Scientists from the University of California, Berkeley have developed a machine learning-based model that predicts protein fitness from the sequence.
Protein fitness is a broad term that includes a wide range of protein properties, such as stability, enzyme activity, and ligand binding. Models of protein fitness based on machine learning typically learn from either unlabeled, evolutionarily related sequences or variant sequences with experimentally measured labels. The researchers propose a simple combination approach that outperforms more sophisticated methods. This method combines ridge regression on site-specific amino acid features with one probability density feature from evolutionary data modeling. Overall, the variational autoencoder-based probability density model performed the best.
Proteins naturally serve many vital jobs supporting life, but they have also been co-opted for human pursuits such as genome editing. Laboratory-based directed evolution and computational, physics-based rational design are the two most common approaches to protein engineering. In silico screening can be supplemented by machine learning-based methods that predict protein fitness from the sequence. The emphasis in this research is solely on machine learning methods for protein fitness prediction.
There have been two main machine learning-based methodologies for estimating protein fitness models. The first approach is to use evolutionary data. Such methods begin with a query protein with the desired feature and search through databases of naturally occurring proteins to find a collection of related proteins connected mainly by sequence homology and are presumed to be enriched for the same attribute as the query sequence. Then, a probability density model is estimated; finally, sequence density evaluations are utilized to forecast the relative fitness of protein variants of interest.
In the second major machine learning technique, supervised regression models are trained using variation sequences and fitness labels determined in the lab. A supervised data set may contain hundreds to hundreds of thousands of examples, depending on the protein and the attribute of interest. The laboratory assay could be a relatively direct evaluation of the fitness of interest or a crude proxy, with the collection of variant sequences limited to one or two mutations away from a query sequence. Only a few sequence locations in the labeled variant sequences may differ. These data sets are often not sufficiently rich to define protein fitness landscapes because of their limited construction, but they provide a solid starting point.
Several proposals have recently been made to integrate these two machine learning strategies: weak-positive only learning on evolutionarily related sequences and supervised learning on assay-labeled variant sequences. The researchers refer to this configuration as weak-positive semi-supervised learning. Property labels can only be evaluated for hundreds of protein sequences in many instances of practical importance. It is critical to merge both data sources, especially in such a regime (but not only in this one). This straightforward method can be used for any evolutionary probability density model and adds little computational effort.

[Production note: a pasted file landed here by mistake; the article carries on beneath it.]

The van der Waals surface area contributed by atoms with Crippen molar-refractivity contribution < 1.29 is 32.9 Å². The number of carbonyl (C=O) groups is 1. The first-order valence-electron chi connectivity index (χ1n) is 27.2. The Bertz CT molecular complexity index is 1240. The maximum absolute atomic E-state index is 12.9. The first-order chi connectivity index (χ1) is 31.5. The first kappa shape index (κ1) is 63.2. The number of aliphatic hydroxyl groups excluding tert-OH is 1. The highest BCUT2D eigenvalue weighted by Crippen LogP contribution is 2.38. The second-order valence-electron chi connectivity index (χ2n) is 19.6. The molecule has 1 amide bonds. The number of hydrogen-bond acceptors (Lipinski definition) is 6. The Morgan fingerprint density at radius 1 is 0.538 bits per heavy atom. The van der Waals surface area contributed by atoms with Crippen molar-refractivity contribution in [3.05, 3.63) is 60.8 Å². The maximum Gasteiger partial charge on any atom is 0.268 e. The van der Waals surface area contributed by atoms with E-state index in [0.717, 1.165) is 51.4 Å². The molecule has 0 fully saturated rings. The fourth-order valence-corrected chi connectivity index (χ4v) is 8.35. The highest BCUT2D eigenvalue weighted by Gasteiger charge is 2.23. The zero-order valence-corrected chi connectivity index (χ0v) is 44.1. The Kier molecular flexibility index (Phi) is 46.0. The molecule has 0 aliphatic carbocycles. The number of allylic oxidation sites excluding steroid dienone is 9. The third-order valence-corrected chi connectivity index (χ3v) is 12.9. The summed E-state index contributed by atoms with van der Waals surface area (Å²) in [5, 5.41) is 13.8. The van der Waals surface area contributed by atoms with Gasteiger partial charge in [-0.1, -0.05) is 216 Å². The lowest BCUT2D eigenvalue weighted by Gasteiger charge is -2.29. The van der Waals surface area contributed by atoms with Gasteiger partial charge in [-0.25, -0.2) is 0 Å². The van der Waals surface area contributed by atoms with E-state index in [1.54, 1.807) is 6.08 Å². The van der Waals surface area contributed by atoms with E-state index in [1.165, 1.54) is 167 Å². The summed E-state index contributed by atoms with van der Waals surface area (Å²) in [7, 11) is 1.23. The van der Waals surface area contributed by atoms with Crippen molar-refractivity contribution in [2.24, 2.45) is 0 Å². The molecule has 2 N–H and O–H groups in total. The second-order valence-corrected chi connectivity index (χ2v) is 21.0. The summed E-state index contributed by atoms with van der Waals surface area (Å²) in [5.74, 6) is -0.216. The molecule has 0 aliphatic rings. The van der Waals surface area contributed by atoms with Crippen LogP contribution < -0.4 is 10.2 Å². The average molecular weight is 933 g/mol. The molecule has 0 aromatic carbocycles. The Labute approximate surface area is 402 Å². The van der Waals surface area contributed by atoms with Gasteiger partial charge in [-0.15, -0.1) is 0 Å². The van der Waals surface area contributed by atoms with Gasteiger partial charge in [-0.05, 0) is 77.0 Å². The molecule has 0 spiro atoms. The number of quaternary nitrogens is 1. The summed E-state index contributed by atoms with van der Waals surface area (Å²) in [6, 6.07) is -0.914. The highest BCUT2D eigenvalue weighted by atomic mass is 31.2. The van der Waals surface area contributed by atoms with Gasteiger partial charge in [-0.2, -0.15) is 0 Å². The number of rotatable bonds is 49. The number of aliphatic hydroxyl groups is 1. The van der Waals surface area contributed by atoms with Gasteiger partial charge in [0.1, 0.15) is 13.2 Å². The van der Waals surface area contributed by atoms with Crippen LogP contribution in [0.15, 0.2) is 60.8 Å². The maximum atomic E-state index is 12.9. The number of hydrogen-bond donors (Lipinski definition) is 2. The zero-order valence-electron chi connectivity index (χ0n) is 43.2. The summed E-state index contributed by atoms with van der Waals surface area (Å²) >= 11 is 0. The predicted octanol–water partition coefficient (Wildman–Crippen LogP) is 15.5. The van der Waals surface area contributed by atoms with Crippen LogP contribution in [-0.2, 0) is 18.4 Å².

A total of 13 published machine learning algorithms for protein fitness prediction that use evolutionary data, assay-labeled data, or both were evaluated in the study. And the Evolutionary Scale Modeling (ESM)-1b model was chosen, pre-trained on UniRef50 (unsupervised), and then fine-tuned using assay-labeled data (supervised) because it was proven to have better performance on several prediction tasks when compared to other transformers at the time of the assessment.
Beginning with a simple baseline approach, the researchers developed a method that uses evolutionary and assay-labeled data and is competitive with far more expensive and complex approaches. The researchers employed ridge regression on one-hot encoded site-specific amino acid characteristics enhanced with one extra feature—the sequence density evaluation—for any already-trained evolutionary probability density model. Given an already-trained probability density model, the augmentation comprises just training a linear regression model, incurring negligible computing load.
For each data collection, 20% of the labeled data available was used for test sets. In addition to these predetermined training data set sizes, the remaining 80% of the available data was used for a more direct comparison with TLmutation and ESM-1b4, which is known as an 80/20 train/test split. The researchers employed “five-fold cross-validation on the training data set for hyper-parameter selection when it was computationally viable and otherwise held out 20% of the training data as validation data.” The authors averaged performance over 20 random seeds that randomized the data divisions for each training data set size, including the 80/20 split.